Working with Wildlife – the Good, the Bad and the Ugly

“If we can teach people about wildlife, they will be touched. And humans want to save things that they love.”

Steve Irwin

Most kids are fascinated and thrilled by seeing animals, hearing stories about animals, watching movies and documentaries about animals, and so on. The wonders of the natural world speak to most of us deeply, as fellow creatures on this little blue life raft in space! But if, as an adult, you’ve maintained an abiding interest in wildlife and the environment, then perhaps a job in conservation is for you. And if you want to pursue it as a career, then you also might want to consider volunteering for a wildlife or conservation programme that needs your help, to experience what it takes to work in the field.

The thought of working with rare or vulnerable animals in exotic environments is a dream job for many, or perhaps you have a love for nature without wanting to dedicate your life to it around the clock for the rest of your life. Either way, volunteering with wildlife can offer you an experience of a lifetime without full-time commitment. Let’s have a look at some of the factors to consider about working in wildlife conservation.

 

You can make a difference

Far too many species worldwide are threatened by the huge impact of humanity on the natural world. This is mainly due to industrialisation, farming and hunting practices, leading to loss of habitat and unstable ecological systems. We are becoming more aware, thanks to modern scientific research, that the eradication of even the most “insignificant” species can be catastrophic to an ecology on a profound and irreparable scale. If you choose a career in conservation,you will be helping to protect ecosystems and endangered species.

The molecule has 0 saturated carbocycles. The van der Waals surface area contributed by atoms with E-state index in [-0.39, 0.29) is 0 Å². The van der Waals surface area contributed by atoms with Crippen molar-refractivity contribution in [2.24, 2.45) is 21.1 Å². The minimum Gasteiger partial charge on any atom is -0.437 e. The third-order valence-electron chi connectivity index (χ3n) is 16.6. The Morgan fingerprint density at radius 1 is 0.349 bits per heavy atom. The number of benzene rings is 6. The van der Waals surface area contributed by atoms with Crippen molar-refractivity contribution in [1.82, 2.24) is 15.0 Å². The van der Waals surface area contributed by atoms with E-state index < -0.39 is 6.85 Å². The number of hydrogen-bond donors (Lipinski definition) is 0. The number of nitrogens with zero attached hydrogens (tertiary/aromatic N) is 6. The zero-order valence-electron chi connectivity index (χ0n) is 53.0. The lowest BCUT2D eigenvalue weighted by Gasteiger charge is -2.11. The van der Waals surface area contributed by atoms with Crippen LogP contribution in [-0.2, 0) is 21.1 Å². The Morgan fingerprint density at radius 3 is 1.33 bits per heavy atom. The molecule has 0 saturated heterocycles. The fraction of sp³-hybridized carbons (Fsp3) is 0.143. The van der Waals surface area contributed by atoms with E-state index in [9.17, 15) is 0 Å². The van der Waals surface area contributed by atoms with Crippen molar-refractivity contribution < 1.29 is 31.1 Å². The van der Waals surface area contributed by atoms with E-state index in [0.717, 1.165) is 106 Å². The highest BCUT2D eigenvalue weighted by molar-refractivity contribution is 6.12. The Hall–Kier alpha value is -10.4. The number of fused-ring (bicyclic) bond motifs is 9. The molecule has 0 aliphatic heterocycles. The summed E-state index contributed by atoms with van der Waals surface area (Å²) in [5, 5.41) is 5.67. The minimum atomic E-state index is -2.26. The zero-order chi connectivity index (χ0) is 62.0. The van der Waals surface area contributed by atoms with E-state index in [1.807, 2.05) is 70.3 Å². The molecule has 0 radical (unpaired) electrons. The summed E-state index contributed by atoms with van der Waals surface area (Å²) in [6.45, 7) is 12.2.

The work is varied

If you get involved in wildlife conservation, no day will be exactly like the next or the one before. Whether you work for an organisation like the WWF that operates on a global scale, or if you get involved on a smaller local scale (such as monitoring rhino populations on a wildlife reserve in South Africa), you will be exposed to constant change and novelty. You might be able to help a game ranger track a pride of lions, help care for orphaned young animals, or assist with veterinary duties for sick and injured animals. Perhaps you might even tackle all of these tasks on the same day!

 

The rewards are great

Having a positive impact on our planet’s resources, even on a small scale, can be very psychologically rewarding. Even if you are the type of person whose career path tends more towards accounting spreadsheets or sales reports, you can’t help but gain a sense of meaning and accomplishment if, as a volunteer, you have spent time repairing a tiny part of the damage done to a vulnerable part of nature.

These are just a couple of the positive points of working with wildlife. Bear in mind – there are negatives as well!

 

You might be putting wildlife at risk